What is journalism?
For nearly two weeks, Fox News host Tucker Carlson has been claiming on air that the National Security Agency is "monitoring our electronic communications and is planning to leak them in an attempt to take this show off the air," as he alleged on his June 28 broadcast, citing a "whistleblower within the U.S. government." The NSA denied Carlson's allegations in a rare, carefully worded statement.
The NSA spying on an American and a member of the journalism profession would be big news and scandalous behavior by the government, but Carlson's story has some puzzling gaps — what did he say that plausibly threatens to "take this show off the air"? — he hasn't provided any supporting evidence, and Fox News lawyers successfully argued in court last year that viewers shouldn't take Carlson's statements as fact. So reporters have dug around.
Axios' Jonathan Swan reported Wednesday that "Carlson was talking to U.S.-based Kremlin intermediaries about setting up an interview with Vladimir Putin shortly before" he accused the NSA of spying. If Swan's anonymous sources are correct, the NSA might have scooped up Carlson's texts and emails while monitoring a suspected foreign agent he was communicating with. "Of course, the recipients of Carlson's texts and emails also knew about their content," and they could have shared the information, too, Swan notes.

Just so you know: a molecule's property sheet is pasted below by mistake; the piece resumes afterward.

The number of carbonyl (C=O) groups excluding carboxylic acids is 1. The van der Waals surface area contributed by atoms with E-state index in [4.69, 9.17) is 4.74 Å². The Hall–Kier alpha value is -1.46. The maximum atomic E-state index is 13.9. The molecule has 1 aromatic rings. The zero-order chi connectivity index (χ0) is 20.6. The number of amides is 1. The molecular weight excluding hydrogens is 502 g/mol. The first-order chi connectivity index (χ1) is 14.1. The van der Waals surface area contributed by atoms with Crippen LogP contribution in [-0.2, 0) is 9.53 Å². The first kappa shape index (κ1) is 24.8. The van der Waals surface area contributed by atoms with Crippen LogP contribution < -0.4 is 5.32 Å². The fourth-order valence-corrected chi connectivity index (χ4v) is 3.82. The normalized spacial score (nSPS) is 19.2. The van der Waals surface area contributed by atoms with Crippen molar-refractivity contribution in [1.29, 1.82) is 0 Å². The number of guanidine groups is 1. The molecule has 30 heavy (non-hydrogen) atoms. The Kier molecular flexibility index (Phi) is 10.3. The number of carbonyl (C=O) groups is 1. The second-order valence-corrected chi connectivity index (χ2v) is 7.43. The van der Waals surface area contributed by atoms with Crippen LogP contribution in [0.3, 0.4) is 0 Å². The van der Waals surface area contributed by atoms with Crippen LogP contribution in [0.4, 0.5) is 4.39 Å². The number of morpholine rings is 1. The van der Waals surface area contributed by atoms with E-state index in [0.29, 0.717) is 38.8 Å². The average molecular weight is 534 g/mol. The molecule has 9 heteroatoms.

After Carlson said he filed a Freedom of Information Act request with the NSA, BuzzFeed News FOIA ninjas Jason Leopold and David Mack and The Intercept's Ken Klippenstein filed FOIA requests for Carlson's FOIA request. Carlson's three-sentence request "did not contain any detailed information and was extremely broad," Leopold and Mack report, "in effect forcing the massive federal agency to search the communications of every one of its employees to see if they had ever mentioned Carlson in passing" back to "Jan. 1, 2019 — long before Biden was president."
On Thursday night's show, Carlson appeared scandalized that Klippenstein, known for filing FOIAs and exposing government surveillance abuses, would FOIA his FOIA. He called Klippenstein a pro-NSA "stooge" and The Intercept "some joke billionaire-funded website."
"The funny thing," Klippenstein responded on Twitter, "is I was one of seemingly few people who actually thought it was plausible that NSA could have (incidentally) collected on Tucker Carlson, so I FOIA'd his FOIA to find out specifics. But this is all pro wrestling to him so he can't imagine journalistic curiosity."